What is land contamination?

The land is the ‘universal sink’ of our environment. Land contamination occurs when substances, wastes, hazardous chemicals, or oil are released into the environment.

When these hazardous materials are in high concentrations in the environment, they migrate to potable groundwater. As a result, they expose themselves to humans and other organisms. In this case, we are all exposed to risks to our health, ecology and business liability.

Contaminated land does not only affect humans – it affects all living organisms. Alongside the health and environmental impacts, it has major economic, legal, and planning implications.

The causes

Land contamination occurs for many reasons. The reasons can be accidental or natural. Either way, it poses a severe risk to the environment.

1. Accidental spill sites

Accidental spills can release thousands of litres of gas, oil, and chemicals into the land and water.

2. Natural and human-induced disasters

Natural or human-induced disasters, such as floods or terrorist activity, can contaminate land. It can also cause more problems at already contaminated sites.

3. Abandoned and inactive land mines

Abandoned and inactive mines can lack the proper clean-ups needed to ensure safety. Sites that have these mines may also have exploration holes, waste dumps, pits, and mine openings. As a result, the whole area is unsafe.

4. Underground storage tank failures

Underground storage tanks can fail due to faulty installation, operating procedures or maintenance systems. For example, a community gas station stores petroleum and hazardous substances in large underground storage tanks. When these tanks fail, it causes extensive land and groundwater contamination, posing a significant risk to the surrounding properties.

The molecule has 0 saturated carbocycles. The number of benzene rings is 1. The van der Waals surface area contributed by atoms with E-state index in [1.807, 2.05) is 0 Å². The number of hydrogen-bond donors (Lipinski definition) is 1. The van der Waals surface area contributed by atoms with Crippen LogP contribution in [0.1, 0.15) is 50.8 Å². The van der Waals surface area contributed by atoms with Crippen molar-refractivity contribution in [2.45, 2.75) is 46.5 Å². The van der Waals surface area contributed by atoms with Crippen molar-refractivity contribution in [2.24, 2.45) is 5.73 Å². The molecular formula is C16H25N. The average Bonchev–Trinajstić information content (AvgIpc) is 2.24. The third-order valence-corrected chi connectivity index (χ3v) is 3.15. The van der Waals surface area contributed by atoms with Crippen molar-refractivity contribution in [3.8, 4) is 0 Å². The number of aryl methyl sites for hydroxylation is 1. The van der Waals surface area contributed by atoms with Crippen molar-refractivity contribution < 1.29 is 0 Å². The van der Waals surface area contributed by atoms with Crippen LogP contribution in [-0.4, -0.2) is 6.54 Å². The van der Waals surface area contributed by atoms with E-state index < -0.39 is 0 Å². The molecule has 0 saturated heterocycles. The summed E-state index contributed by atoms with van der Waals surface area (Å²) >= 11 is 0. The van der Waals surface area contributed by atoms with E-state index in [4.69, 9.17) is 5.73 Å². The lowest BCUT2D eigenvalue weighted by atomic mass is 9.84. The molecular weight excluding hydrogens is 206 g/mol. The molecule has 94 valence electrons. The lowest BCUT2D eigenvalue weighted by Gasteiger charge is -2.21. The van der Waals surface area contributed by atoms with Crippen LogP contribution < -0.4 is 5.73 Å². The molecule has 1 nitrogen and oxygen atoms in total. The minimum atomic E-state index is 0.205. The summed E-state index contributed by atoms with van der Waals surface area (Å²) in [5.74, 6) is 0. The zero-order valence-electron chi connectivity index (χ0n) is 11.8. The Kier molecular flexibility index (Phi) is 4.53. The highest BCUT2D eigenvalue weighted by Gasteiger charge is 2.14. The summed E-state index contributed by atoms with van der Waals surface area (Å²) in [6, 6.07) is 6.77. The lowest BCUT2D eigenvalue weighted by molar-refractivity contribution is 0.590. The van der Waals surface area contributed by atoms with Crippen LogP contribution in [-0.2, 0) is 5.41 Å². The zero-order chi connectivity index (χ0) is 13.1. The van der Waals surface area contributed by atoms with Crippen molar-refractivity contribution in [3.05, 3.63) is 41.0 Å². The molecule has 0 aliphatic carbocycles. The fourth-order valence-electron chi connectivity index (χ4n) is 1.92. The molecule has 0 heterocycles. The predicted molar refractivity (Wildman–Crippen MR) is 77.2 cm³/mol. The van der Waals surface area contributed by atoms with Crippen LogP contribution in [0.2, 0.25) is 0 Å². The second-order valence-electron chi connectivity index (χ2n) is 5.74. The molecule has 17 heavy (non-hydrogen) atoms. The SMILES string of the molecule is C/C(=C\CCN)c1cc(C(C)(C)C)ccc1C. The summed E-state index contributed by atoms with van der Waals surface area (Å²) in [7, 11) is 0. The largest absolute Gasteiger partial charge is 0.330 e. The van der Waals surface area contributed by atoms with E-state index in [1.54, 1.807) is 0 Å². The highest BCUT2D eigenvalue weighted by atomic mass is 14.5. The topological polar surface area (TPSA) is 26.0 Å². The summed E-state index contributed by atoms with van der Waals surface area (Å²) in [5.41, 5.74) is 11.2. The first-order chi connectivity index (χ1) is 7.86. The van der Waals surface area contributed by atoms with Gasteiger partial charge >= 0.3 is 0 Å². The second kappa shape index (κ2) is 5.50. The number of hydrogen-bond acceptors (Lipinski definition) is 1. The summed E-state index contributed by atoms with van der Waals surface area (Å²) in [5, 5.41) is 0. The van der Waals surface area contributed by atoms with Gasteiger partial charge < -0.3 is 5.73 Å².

The consequences

Contaminated land poses hazards to the environment and our health.

Some sites might have lower levels of contamination, and therefore pose a lower threat. However, other sites may have high levels. In this case, the chemicals persist in the environment and expose themselves to living organisms.

Contaminated land needs proper management. Improper management leads to the exposure of humans to harm through the consumption, skin contact, or inhalation of contaminants.

How can I avoid land contamination?

You can avoid land contamination by controlling the release of hazardous wastes and chemicals into the environment. If land contaminants are suspected at any phase in a project, the cause should be identified and corrected to avoid ongoing risk.

Contaminated lands should also be managed effectively to prevent further risk. This management involves land clean-up to reduce the level of contaminants at the site.

If the contamination poses an immediate threat to humans and the environment, you should implement a risk-reduction strategy as soon as possible to eliminate the hazard.

How can I identify it?

Environmental consulting services, such as Envirofree, offer land contamination assessments. These assessments ensure that a site is not in danger of contamination.

For instance, a consulting service can perform remediation. In this process, experts revert contaminated land back to its original, pre-human chemical composition. This assessment ensures that your site poses the least risk to humans and other organisms.


Land contamination is the result of several reasons. Storage failures, chemical spills, or natural disasters can all contribute to the problem.

A site project needs proper management to lower the risks associated with contamination. It’s not just a matter of business – the entire ecosystem depends on it too.